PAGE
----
Three and a half years ago, on the cusp of releasing his long-simmering passion project, his "baby," his positively gorgeous cinematic masterpiece The Fall out into the world, I found Tarsem to be one of the most passionate and fascinating filmmakers I'd ever encountered (and this finding still holds true). At the time — in a conversation slated to last 15 minutes that stretched into an hour-long discussion of his film, his personal life and even his finances — Tarsem (whose only feature film credit at the time was 2000's The Cell) spoke with boundless energy and euphoric abandon about putting everything he had on the line in one of the most inspiring tales of filmmaking I've ever come across.
When The Fall was released it was a film championed by its many devoted fans as one of the very best — the kind of film you don't watch, you experience; the type of movie you don't simply encourage others to see, but instead force them into your car and speed immediately to the theatre (if only for an excuse to go witness it again yourself). But it was also a financial disappointment — a film that too daringly blended genres and proved a difficult conventional sell for the studio. Personally, it was perhaps the best film I saw that year, one that remains very near and dear to my heart. (And I highly recommend a "Tarsem The Fall" search on realdetroitweekly.com in order to read my previous interview with the director, as it's a good companion piece to this follow-up feature.)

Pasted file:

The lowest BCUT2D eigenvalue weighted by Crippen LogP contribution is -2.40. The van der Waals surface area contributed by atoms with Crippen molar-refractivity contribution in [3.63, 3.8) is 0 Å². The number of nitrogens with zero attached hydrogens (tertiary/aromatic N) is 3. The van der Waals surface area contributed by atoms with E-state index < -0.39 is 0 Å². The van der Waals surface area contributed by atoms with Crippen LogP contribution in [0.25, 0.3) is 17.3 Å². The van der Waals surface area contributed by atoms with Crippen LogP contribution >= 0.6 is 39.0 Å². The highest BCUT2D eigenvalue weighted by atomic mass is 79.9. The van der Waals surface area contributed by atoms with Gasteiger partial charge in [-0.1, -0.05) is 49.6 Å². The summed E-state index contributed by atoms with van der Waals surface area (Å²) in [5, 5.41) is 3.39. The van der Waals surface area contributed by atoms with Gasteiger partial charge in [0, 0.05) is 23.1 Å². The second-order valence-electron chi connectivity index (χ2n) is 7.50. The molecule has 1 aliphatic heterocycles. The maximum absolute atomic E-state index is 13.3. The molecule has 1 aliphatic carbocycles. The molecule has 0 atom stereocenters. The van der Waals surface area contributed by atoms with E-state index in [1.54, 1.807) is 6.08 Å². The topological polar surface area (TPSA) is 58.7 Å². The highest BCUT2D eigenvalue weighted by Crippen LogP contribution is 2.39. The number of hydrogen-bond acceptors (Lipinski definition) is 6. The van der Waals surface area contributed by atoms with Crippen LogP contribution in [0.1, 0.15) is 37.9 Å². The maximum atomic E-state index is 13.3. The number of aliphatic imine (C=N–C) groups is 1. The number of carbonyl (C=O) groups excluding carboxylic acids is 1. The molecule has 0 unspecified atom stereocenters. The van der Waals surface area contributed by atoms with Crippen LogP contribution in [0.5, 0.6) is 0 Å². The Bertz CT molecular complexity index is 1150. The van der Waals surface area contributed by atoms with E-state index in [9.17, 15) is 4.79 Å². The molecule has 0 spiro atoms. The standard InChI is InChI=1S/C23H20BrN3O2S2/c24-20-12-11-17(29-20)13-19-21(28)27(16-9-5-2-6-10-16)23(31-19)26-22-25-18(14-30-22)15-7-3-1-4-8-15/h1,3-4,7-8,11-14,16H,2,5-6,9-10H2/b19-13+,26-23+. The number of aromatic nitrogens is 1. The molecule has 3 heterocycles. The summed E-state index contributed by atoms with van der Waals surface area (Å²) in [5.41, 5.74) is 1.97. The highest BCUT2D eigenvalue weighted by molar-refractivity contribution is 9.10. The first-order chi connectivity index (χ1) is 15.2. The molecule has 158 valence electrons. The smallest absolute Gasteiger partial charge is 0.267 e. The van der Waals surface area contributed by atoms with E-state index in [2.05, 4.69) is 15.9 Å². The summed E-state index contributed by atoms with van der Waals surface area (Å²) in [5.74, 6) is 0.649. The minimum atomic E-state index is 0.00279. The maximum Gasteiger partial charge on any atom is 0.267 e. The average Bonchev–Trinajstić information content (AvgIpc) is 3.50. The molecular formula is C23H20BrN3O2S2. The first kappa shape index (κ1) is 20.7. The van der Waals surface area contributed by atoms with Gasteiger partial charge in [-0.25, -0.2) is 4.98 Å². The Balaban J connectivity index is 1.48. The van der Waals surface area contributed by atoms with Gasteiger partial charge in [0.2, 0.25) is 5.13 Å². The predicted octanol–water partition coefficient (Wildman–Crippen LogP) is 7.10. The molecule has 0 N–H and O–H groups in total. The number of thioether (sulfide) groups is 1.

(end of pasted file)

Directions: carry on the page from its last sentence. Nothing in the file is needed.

Undaunted by what most in Hollywood would deem a "failure," Tarsem continued to advance his career, making all of his money back in only a short time in the field of advertising (a field in which he excels) and pursuing new feature film endeavors. And now we find Tarsem dipping his toes into the cinematic mainstream with his visionary ("That word is attached to every third director!" asserts Tarsem) take on the mythological swords-and-sandals epic with Immortals, a film filled with his surrealistic imagery and jaw-dropping compositions.
Eager as ever to discuss his work, Tarsem and I recently sat down to talk about his continual evolution as an artist — a conversation that once again stretched from its allotted 15 minutes into follow-up emails and telephone conversations. It's difficult to stop asking questions of someone as fired up and intelligent as Tarsem. And this is not a man who talks a mile a minute, mind you; Tarsem's ideas tend to spill out of his mouth at the rate of something like light years a second. Which is appropriate ... because they're damn near always out of this world.
I'd like to talk about the evolution of you, the evolution of your career ...
I'd say just "moving on," I wouldn't say "evolution." Actually, evolution is the right term, yeah, because it doesn't necessarily mean better it just means it's become something else, right ...
Exactly. So can you talk about the difference between traveling around the world on a dream and now shooting a film entirely on green screen?